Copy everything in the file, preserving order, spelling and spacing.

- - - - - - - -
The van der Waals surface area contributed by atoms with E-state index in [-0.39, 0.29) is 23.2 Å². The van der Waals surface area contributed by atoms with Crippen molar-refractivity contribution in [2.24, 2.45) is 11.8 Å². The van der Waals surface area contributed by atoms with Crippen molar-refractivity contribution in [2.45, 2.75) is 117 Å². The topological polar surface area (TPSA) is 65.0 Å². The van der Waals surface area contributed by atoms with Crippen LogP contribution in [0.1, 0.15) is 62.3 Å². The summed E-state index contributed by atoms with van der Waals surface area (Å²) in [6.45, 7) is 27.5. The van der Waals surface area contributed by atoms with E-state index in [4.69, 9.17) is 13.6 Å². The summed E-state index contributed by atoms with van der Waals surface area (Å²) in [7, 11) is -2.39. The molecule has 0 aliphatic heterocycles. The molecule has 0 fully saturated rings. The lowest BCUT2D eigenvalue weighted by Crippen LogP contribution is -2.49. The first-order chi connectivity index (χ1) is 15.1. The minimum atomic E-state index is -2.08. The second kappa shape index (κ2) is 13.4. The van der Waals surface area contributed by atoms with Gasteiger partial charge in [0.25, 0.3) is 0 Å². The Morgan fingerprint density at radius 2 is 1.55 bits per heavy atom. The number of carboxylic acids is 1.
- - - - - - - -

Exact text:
The van der Waals surface area contributed by atoms with E-state index in [-0.39, 0.29) is 23.2 Å². The van der Waals surface area contributed by atoms with Crippen molar-refractivity contribution in [2.24, 2.45) is 11.8 Å². The van der Waals surface area contributed by atoms with Crippen molar-refractivity contribution in [2.45, 2.75) is 117 Å². The topological polar surface area (TPSA) is 65.0 Å². The van der Waals surface area contributed by atoms with Crippen LogP contribution in [0.1, 0.15) is 62.3 Å². The summed E-state index contributed by atoms with van der Waals surface area (Å²) in [6.45, 7) is 27.5. The van der Waals surface area contributed by atoms with E-state index in [4.69, 9.17) is 13.6 Å². The summed E-state index contributed by atoms with van der Waals surface area (Å²) in [7, 11) is -2.39. The molecule has 0 aliphatic heterocycles. The molecule has 0 fully saturated rings. The lowest BCUT2D eigenvalue weighted by Crippen LogP contribution is -2.49. The first-order chi connectivity index (χ1) is 15.1. The minimum atomic E-state index is -2.08. The second kappa shape index (κ2) is 13.4. The van der Waals surface area contributed by atoms with Gasteiger partial charge in [0.25, 0.3) is 0 Å². The Morgan fingerprint density at radius 2 is 1.55 bits per heavy atom. The number of carboxylic acids is 1.